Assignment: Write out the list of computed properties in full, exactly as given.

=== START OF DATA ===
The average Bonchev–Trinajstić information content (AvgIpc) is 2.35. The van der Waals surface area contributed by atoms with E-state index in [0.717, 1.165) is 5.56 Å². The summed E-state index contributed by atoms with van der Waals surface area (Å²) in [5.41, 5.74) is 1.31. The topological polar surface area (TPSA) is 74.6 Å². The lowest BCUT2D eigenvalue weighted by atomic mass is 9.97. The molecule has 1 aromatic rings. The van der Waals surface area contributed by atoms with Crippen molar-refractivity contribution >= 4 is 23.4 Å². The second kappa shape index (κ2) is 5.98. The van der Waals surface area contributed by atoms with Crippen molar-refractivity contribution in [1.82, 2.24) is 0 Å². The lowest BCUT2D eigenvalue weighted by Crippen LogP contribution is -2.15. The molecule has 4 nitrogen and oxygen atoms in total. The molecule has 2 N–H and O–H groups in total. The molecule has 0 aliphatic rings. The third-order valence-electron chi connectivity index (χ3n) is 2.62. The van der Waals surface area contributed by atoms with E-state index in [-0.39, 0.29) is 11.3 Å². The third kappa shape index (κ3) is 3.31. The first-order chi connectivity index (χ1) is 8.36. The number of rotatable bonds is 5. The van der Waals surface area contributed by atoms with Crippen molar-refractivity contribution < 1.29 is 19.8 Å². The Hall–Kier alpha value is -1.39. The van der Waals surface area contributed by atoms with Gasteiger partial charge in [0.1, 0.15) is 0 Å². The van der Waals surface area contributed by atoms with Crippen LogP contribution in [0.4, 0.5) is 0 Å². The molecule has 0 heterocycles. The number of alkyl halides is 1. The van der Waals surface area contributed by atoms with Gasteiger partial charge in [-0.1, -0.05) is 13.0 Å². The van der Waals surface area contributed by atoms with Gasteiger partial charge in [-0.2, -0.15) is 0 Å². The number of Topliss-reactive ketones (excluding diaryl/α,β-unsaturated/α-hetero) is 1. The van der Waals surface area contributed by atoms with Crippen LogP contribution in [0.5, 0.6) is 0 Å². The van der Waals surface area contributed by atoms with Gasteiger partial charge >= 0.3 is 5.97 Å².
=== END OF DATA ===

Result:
The average Bonchev–Trinajstić information content (AvgIpc) is 2.35. The van der Waals surface area contributed by atoms with E-state index in [0.717, 1.165) is 5.56 Å². The summed E-state index contributed by atoms with van der Waals surface area (Å²) in [5.41, 5.74) is 1.31. The topological polar surface area (TPSA) is 74.6 Å². The lowest BCUT2D eigenvalue weighted by atomic mass is 9.97. The molecule has 1 aromatic rings. The van der Waals surface area contributed by atoms with Crippen molar-refractivity contribution >= 4 is 23.4 Å². The second kappa shape index (κ2) is 5.98. The van der Waals surface area contributed by atoms with Crippen molar-refractivity contribution in [1.82, 2.24) is 0 Å². The lowest BCUT2D eigenvalue weighted by Crippen LogP contribution is -2.15. The molecule has 4 nitrogen and oxygen atoms in total. The molecule has 2 N–H and O–H groups in total. The molecule has 0 aliphatic rings. The third-order valence-electron chi connectivity index (χ3n) is 2.62. The van der Waals surface area contributed by atoms with E-state index in [-0.39, 0.29) is 11.3 Å². The third kappa shape index (κ3) is 3.31. The first-order chi connectivity index (χ1) is 8.36. The number of rotatable bonds is 5. The van der Waals surface area contributed by atoms with Crippen molar-refractivity contribution < 1.29 is 19.8 Å². The Hall–Kier alpha value is -1.39. The van der Waals surface area contributed by atoms with Gasteiger partial charge in [0.1, 0.15) is 0 Å². The van der Waals surface area contributed by atoms with Crippen LogP contribution in [0.4, 0.5) is 0 Å². The molecule has 0 heterocycles. The number of alkyl halides is 1. The van der Waals surface area contributed by atoms with Gasteiger partial charge in [-0.1, -0.05) is 13.0 Å². The van der Waals surface area contributed by atoms with Gasteiger partial charge in [-0.2, -0.15) is 0 Å². The number of Topliss-reactive ketones (excluding diaryl/α,β-unsaturated/α-hetero) is 1. The van der Waals surface area contributed by atoms with Crippen LogP contribution in [0.5, 0.6) is 0 Å². The van der Waals surface area contributed by atoms with Gasteiger partial charge >= 0.3 is 5.97 Å².